Female Training Article on Healthista

Take a look at our recent ‘Five training tips to steal form the Boys’ article on female training featured on www.healthista.com:

“Jean-Claude Vacassin, personal trainer and founder of results-based boutique gym W10 Performance on the five things we need to steal from the grunting side of the gym to look like goddesses.

It’s probably fair to say that women would be better avoiding some of the common things that men do in the gym but here are a few ‘manly’ training tips that women should embrace:

Men prioritise their training time, whereas when women are under pressure, they have a harder time prioritising their own wellbeing…


Whilst this message does seem to be gradually getting through to the mainstream, as a general rule, many women still haven’t embraced strength training.  Perhaps it’s the assumption that strength equates to a ‘bulky’ looking physique?  It doesn’t.

Adding muscle while stripping back fat will make you look toned, shapely and lean. Not only that, a strong body is a balanced body. You’ll have better posture and less health issues, like back pain.

In my experience, it’s difficult for women to gain more that two to three kilos of muscle. They simply don’t have the natural raw materials. To build muscle you need significant testosterone and growth hormone for example, which women don’t have in abundance.

It’s worth noting also that weight training alone doesn’t build muscle, you need an excess of calories also; something that most women starting out on a gym programme are actually cutting back on.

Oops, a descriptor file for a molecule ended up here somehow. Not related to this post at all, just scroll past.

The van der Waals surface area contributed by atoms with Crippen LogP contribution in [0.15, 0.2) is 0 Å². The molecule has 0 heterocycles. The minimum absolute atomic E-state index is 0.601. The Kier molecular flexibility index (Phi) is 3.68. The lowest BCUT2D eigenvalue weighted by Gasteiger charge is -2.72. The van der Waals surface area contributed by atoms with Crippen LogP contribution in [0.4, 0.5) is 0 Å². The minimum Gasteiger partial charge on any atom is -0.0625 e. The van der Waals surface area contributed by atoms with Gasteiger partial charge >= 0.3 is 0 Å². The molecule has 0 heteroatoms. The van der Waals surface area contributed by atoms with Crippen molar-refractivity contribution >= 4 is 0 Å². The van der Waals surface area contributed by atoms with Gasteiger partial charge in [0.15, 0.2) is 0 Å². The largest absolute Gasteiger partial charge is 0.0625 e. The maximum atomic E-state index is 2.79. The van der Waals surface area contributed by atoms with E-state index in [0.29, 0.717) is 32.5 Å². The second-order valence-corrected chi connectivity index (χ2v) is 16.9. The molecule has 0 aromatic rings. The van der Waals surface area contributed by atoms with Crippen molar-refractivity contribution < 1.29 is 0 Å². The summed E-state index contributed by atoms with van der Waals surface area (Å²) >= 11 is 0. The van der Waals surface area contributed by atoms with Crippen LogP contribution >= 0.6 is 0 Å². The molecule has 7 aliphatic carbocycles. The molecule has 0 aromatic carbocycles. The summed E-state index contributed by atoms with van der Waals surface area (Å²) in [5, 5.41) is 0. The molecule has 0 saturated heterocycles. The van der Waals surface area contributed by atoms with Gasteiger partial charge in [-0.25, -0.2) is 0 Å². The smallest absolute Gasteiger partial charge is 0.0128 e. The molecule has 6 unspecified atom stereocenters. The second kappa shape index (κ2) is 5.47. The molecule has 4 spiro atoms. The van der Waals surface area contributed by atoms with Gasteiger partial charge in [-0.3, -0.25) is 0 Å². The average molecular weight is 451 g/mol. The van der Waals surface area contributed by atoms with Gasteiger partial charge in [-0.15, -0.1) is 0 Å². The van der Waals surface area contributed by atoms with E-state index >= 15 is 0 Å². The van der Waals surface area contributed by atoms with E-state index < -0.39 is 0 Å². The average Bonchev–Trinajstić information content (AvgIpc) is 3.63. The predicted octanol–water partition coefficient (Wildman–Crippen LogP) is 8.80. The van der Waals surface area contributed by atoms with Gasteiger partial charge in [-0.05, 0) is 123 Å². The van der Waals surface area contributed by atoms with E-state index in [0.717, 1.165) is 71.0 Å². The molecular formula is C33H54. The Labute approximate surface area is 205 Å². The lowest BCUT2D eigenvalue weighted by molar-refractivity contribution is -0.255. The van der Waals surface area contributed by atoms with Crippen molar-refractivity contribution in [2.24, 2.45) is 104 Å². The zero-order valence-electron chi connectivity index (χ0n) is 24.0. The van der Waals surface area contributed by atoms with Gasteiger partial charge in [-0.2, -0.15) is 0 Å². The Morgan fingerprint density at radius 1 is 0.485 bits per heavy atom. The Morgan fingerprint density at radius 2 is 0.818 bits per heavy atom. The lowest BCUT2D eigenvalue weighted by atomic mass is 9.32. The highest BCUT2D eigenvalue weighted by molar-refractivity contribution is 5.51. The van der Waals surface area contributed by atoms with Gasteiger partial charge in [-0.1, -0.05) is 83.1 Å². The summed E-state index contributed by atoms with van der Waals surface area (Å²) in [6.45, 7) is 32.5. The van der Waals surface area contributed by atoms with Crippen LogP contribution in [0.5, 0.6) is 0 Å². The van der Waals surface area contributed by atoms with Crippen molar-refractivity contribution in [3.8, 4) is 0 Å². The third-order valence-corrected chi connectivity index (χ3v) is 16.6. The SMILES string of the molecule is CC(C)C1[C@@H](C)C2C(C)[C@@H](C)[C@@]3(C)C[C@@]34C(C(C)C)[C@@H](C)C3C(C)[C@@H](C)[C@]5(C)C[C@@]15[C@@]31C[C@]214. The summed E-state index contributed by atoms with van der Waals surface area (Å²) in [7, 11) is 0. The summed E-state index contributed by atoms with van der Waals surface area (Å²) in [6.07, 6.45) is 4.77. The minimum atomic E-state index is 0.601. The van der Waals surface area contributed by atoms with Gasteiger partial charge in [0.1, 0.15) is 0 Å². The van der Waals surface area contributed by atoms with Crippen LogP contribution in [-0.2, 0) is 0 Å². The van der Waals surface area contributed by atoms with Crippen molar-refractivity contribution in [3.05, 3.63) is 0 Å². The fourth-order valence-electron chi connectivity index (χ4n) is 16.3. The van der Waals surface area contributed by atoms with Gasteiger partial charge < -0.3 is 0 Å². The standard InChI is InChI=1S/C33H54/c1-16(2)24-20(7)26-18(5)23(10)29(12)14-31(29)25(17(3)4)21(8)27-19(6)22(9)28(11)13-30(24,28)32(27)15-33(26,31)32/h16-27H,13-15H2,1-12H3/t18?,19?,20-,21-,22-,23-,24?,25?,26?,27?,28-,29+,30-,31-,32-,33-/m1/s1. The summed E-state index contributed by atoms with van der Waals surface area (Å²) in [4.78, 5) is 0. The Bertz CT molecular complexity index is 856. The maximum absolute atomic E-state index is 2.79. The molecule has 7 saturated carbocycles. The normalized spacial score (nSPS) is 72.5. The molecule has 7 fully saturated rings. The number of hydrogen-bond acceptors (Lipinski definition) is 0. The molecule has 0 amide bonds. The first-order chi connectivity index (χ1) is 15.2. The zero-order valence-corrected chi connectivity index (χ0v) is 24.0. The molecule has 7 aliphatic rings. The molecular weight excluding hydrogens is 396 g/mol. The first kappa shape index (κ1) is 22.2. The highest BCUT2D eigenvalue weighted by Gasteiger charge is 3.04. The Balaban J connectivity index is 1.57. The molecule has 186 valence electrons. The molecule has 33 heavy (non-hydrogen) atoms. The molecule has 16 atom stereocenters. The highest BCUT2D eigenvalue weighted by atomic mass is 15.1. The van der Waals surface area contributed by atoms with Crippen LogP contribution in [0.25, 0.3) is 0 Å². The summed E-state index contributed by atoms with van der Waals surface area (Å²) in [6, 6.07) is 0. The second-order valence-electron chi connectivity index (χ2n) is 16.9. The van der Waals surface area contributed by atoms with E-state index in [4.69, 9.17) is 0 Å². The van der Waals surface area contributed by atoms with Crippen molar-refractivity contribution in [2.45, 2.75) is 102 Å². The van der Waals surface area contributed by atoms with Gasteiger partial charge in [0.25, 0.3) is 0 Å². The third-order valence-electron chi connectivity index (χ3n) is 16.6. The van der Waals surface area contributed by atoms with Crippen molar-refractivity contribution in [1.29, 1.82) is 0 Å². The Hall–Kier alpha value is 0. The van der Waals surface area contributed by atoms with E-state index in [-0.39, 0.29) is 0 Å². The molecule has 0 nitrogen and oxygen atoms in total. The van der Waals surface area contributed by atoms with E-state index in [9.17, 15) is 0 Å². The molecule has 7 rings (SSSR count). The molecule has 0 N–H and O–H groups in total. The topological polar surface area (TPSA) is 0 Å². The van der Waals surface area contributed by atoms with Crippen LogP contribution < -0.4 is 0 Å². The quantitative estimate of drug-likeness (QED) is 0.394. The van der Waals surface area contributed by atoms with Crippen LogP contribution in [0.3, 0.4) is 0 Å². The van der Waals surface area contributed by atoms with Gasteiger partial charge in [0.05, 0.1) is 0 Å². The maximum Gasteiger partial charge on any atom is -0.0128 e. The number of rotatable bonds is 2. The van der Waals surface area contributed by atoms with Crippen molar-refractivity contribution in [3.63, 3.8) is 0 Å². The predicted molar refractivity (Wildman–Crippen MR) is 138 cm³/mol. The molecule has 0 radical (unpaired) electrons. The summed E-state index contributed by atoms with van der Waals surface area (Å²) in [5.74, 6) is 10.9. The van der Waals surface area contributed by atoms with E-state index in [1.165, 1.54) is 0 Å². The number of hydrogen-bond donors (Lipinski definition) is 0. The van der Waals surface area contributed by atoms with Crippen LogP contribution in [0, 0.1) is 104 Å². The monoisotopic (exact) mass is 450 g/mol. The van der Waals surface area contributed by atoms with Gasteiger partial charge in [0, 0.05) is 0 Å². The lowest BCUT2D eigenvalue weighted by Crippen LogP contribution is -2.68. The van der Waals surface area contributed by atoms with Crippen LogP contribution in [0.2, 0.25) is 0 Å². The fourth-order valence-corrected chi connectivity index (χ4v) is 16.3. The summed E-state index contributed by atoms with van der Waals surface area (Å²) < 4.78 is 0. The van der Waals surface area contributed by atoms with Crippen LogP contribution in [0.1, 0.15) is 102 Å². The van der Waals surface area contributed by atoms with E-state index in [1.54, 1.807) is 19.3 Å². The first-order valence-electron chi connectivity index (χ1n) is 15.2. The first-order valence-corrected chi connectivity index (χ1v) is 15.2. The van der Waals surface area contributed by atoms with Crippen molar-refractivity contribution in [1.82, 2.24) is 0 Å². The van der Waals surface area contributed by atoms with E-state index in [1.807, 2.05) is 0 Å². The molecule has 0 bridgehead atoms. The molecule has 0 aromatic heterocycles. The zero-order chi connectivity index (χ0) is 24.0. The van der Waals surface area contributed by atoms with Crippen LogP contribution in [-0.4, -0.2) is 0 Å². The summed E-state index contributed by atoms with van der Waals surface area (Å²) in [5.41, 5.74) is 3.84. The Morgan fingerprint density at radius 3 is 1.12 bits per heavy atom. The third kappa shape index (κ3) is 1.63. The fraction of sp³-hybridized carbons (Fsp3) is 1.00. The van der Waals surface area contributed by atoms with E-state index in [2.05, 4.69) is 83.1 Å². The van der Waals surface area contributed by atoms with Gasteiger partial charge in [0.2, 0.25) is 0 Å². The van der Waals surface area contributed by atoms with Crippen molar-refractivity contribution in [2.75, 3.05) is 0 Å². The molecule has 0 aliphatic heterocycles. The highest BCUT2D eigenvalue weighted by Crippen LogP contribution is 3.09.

Women who complain about looking ‘bulky’ are picking up on the layer of fat that’s covering their muscle. To get that lean look, you need to strip back on body fat, while increasing or at the very least maintaining the lean muscle tissue you do have.

TRAINING TIP Add strength training to your programme. Aim for two or three sessions per week, preferably on non-consecutive days.

Young Adults Lifting Weights at the Gym


Most women I see are under muscled and are in a calorie deficit.  Many also have a high body fat percentage, often as a result of serial dieting.  The answer is not always to cut calories, especially if you’re exercising hard.

If for example your basal metabolic rate (the number of calories you need for maintenance) is 1200 calories and you cut your daily intake by 400 calories, you will lose weight in the short term.  If you do this for a prolonged period however your body will adapt and try to stop you losing too much fat, especially if you’re already reasonably lean.

When you restrict calories too extremely and do not exercise your body will switch from using fat for fuel to using lean tissue for energy.  This is one reason why many women on an overly strict diet lose relatively little fat but lose significant amount of metabolically active muscle mass.  Weight loss might be significant, but fat loss is minimal.

The more times you go through this cycle the more muscle mass you lose over time and the harder it becomes to lose fat.  Maintaining lean mass whilst losing fat is the key to long-term success.  The challenge is to combine resistance training with enough calories so that you can add or maintain lean mass whilst losing body fat.

TRAINING TIP Include protein with every meal initially. A palm-sized portion is enough for most women. Stop yo-yo dieting and eat enough calories to cover your basal metabolic rate.  At W10 we use the InBody machine to calculate this, but there are lots of online calculators you can use that do this more crudely.



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